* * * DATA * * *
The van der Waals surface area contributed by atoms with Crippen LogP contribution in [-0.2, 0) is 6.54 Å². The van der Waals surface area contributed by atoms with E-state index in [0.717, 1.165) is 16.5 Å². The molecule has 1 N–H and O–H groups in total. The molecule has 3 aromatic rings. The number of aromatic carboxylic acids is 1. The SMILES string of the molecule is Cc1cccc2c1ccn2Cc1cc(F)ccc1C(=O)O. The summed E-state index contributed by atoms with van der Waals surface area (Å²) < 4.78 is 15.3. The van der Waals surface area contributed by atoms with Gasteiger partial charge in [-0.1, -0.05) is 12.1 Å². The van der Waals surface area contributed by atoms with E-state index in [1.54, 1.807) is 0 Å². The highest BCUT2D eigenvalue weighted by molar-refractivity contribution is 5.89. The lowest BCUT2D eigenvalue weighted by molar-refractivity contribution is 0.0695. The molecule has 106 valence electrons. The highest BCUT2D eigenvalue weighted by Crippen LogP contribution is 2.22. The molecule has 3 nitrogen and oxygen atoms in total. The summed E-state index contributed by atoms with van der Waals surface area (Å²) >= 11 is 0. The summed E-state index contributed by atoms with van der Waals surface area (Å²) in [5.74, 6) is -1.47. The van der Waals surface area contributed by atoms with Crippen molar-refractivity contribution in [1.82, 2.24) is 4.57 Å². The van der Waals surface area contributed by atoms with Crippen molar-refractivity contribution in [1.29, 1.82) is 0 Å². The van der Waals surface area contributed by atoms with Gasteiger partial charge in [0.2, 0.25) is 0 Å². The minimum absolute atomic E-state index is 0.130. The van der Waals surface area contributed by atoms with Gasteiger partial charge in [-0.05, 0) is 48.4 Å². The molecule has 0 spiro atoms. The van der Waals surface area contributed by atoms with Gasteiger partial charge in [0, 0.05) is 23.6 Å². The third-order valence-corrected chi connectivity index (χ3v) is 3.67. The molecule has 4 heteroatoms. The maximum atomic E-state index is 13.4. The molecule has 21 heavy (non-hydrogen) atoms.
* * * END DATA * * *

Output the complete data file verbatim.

The van der Waals surface area contributed by atoms with Crippen LogP contribution in [-0.2, 0) is 6.54 Å². The van der Waals surface area contributed by atoms with E-state index in [0.717, 1.165) is 16.5 Å². The molecule has 1 N–H and O–H groups in total. The molecule has 3 aromatic rings. The number of aromatic carboxylic acids is 1. The SMILES string of the molecule is Cc1cccc2c1ccn2Cc1cc(F)ccc1C(=O)O. The summed E-state index contributed by atoms with van der Waals surface area (Å²) < 4.78 is 15.3. The van der Waals surface area contributed by atoms with Gasteiger partial charge in [-0.1, -0.05) is 12.1 Å². The van der Waals surface area contributed by atoms with E-state index in [1.54, 1.807) is 0 Å². The highest BCUT2D eigenvalue weighted by molar-refractivity contribution is 5.89. The lowest BCUT2D eigenvalue weighted by molar-refractivity contribution is 0.0695. The molecule has 106 valence electrons. The highest BCUT2D eigenvalue weighted by Crippen LogP contribution is 2.22. The molecule has 3 nitrogen and oxygen atoms in total. The summed E-state index contributed by atoms with van der Waals surface area (Å²) >= 11 is 0. The summed E-state index contributed by atoms with van der Waals surface area (Å²) in [5.74, 6) is -1.47. The van der Waals surface area contributed by atoms with Crippen molar-refractivity contribution in [1.82, 2.24) is 4.57 Å². The van der Waals surface area contributed by atoms with Crippen molar-refractivity contribution in [1.29, 1.82) is 0 Å². The van der Waals surface area contributed by atoms with Gasteiger partial charge in [0.2, 0.25) is 0 Å². The minimum absolute atomic E-state index is 0.130. The van der Waals surface area contributed by atoms with Gasteiger partial charge in [-0.05, 0) is 48.4 Å². The molecule has 0 spiro atoms. The van der Waals surface area contributed by atoms with Gasteiger partial charge in [0, 0.05) is 23.6 Å². The third-order valence-corrected chi connectivity index (χ3v) is 3.67. The molecule has 4 heteroatoms. The maximum atomic E-state index is 13.4. The molecule has 21 heavy (non-hydrogen) atoms.